‘28 rebel fighters still detained in Sudan despite 2017 presidential amnesty’
On Wednesday, States Council representative Abdelrahman Banat announced that there are seven prisoners of the Justice and Equality Movement (JEM) and 21 prisoners from the Sudan People’s Liberation Army (SPLA) at El Huda prison in Sudan's second city of Omdurman, who have not yet been released despite the presidential amnesty of March 2017.
He attributed the non-release of the prisoners to a residual complaint filed against them by an army officer because of a battle between the movements and the army in May 2010.
A total of 258 rebel fighters who were captured during various battles with government forces were released from the infamous Kober prison in Khartoum Bahri on March 9 last year, following a presidential amnesty.
The rebel fighters were captured during the assault of the Justice and Equality Movement (JEM) on Omdurman in 2008, and other battles in Darfur, including Donki Baashim, Goz Dungo, Fanaga and Kulbus. Many of them faced the death sentence.
The decree by President Omar Al-Bashir announced on March 8, 2017 lifted the death penalty for 66 defendants and give amnesty to 193 other defendants. It was initially treated with scepticism by rebel leaders. However, the actual release of the men at Kober prison the next day was greeted with joy.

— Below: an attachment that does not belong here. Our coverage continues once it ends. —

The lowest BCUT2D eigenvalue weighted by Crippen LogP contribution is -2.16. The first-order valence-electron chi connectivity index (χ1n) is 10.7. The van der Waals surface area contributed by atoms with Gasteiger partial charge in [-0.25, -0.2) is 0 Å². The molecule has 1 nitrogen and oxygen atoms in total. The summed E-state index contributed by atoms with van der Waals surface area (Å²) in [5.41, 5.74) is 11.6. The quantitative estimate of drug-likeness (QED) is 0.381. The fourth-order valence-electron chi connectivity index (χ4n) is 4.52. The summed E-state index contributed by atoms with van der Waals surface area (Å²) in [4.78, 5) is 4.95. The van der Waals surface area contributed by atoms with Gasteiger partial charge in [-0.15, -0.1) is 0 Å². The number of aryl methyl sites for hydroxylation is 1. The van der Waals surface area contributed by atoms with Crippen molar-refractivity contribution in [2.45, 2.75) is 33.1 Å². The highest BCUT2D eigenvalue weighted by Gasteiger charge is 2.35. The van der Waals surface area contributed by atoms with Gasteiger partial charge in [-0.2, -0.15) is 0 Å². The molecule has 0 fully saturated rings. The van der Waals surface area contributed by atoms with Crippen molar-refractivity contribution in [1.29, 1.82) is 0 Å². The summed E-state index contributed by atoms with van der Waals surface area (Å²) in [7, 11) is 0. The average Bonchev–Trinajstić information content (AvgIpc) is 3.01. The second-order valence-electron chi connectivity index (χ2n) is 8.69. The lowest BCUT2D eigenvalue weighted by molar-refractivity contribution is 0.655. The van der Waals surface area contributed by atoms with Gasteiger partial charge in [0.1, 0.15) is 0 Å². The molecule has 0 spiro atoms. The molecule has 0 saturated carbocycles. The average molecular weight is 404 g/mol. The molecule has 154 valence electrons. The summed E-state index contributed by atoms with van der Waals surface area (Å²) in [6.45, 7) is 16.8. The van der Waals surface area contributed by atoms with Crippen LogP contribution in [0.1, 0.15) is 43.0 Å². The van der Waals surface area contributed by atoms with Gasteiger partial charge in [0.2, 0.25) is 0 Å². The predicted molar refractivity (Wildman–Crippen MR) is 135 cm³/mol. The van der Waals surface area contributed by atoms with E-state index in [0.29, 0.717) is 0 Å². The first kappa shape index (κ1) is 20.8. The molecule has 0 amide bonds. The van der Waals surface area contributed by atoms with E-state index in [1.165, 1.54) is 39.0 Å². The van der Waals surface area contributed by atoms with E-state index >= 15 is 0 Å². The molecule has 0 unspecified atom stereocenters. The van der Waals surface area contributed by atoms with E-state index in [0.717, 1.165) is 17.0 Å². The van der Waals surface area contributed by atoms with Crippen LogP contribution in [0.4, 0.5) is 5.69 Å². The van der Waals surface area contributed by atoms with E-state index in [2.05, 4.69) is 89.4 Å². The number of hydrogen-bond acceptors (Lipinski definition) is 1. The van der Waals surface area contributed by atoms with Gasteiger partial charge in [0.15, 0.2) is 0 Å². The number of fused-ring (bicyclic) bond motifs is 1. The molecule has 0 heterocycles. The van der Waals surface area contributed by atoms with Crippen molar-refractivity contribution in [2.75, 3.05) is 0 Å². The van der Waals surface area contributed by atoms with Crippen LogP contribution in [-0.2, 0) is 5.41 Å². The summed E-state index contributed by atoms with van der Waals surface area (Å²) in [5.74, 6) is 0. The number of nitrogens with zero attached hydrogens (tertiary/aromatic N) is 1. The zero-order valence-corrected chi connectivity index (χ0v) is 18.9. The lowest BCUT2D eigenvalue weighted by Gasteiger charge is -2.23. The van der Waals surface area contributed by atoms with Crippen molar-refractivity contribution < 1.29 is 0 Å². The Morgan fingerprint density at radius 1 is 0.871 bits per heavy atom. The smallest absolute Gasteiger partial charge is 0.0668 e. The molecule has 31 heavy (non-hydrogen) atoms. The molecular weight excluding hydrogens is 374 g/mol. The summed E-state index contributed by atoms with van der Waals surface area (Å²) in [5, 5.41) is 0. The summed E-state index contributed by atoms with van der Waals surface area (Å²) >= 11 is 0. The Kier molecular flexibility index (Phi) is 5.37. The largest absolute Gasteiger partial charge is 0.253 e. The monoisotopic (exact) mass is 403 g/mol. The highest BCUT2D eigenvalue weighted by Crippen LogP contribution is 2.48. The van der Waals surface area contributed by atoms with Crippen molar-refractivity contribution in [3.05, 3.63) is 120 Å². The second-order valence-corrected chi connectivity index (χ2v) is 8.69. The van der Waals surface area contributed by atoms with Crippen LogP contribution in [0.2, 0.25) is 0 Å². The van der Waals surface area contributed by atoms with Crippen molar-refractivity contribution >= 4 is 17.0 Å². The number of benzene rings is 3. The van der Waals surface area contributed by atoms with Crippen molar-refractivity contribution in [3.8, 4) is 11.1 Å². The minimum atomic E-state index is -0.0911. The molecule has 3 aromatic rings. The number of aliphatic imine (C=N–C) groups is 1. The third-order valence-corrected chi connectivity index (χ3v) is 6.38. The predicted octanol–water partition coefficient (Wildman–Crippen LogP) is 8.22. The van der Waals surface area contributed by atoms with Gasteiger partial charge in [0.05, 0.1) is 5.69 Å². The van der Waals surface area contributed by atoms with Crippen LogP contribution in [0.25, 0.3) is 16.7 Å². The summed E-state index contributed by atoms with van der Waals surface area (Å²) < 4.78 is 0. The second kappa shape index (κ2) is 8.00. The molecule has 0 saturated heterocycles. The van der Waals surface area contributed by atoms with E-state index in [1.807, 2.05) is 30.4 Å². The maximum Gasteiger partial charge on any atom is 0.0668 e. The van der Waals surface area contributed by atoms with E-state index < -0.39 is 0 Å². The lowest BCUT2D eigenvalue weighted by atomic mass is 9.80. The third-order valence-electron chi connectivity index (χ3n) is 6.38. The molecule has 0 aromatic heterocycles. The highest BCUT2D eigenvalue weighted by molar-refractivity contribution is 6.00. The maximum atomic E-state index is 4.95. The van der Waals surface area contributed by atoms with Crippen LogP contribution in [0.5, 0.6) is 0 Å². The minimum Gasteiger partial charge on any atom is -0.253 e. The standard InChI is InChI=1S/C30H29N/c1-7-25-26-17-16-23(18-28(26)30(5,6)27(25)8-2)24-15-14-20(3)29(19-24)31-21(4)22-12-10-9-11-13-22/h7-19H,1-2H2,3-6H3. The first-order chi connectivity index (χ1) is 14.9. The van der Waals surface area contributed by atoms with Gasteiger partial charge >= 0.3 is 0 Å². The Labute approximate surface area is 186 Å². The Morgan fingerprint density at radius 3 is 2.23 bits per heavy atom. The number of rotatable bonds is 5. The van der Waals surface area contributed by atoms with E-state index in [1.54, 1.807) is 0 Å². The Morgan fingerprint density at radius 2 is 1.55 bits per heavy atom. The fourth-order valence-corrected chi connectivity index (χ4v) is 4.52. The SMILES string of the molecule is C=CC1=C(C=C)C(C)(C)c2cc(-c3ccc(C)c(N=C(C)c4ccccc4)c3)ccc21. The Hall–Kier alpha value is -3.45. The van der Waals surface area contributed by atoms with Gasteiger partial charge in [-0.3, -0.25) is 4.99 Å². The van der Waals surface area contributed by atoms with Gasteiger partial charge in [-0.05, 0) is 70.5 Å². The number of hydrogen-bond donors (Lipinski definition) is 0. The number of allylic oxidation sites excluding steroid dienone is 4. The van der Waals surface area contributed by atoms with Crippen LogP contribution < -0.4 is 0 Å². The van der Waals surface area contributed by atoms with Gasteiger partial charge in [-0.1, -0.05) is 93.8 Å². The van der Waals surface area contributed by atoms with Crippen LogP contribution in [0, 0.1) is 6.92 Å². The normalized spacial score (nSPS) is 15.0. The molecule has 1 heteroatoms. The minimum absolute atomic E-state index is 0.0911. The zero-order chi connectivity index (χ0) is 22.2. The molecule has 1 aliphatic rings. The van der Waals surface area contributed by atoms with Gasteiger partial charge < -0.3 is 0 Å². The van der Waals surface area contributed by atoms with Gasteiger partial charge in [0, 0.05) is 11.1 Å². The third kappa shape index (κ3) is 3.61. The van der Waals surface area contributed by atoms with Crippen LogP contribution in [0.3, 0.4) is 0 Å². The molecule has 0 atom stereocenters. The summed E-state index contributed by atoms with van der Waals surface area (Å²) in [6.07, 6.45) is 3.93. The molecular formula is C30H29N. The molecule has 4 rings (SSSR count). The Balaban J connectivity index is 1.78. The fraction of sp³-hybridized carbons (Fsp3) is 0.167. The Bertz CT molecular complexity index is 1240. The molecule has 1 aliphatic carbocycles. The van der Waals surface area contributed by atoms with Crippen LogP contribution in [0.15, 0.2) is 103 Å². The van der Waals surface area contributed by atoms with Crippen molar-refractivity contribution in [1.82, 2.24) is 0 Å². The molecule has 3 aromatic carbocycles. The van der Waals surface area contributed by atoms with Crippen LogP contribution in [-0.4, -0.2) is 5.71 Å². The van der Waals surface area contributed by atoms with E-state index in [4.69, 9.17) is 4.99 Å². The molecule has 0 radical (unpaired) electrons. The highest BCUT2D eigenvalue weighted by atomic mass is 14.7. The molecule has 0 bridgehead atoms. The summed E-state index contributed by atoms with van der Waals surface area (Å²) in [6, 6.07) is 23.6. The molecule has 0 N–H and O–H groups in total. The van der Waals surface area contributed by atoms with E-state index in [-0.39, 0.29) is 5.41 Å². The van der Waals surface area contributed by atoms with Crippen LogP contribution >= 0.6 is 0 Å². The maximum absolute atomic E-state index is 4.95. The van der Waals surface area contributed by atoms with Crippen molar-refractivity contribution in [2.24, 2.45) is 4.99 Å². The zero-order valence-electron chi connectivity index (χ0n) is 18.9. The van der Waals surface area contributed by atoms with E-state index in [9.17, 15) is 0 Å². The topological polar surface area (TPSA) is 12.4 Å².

Al Bashir: “The decision was issued to promote the spirit of national reconciliation and create a climate for sustainable peace in the country under the stage at which the will of the people of Sudan is manifested in the recommendations of the national dialogue and document.”
The presidential amnesty was met with praise at home and abroad. Opposition parties, including the National Umma Party, the Sudanese Communist Party, the Sudan Congress Party, and the Democratic Unionists told Radio Dabanga at the time that they welcomed the positive impact the decision may bring to the peace process. The Darfur Bar Association also praised the release.
The then chairperson of the African Union (AU) Commission, Dr Nkosozana Dlamini-Zuma, welcomed the release and commutation of sentences. In a press statement following Al Bashir’s announcement, she said to be “cognisant of the fact that this release has been a critical sticking point in the negotiations between the Government of Sudan and the armed movements”.
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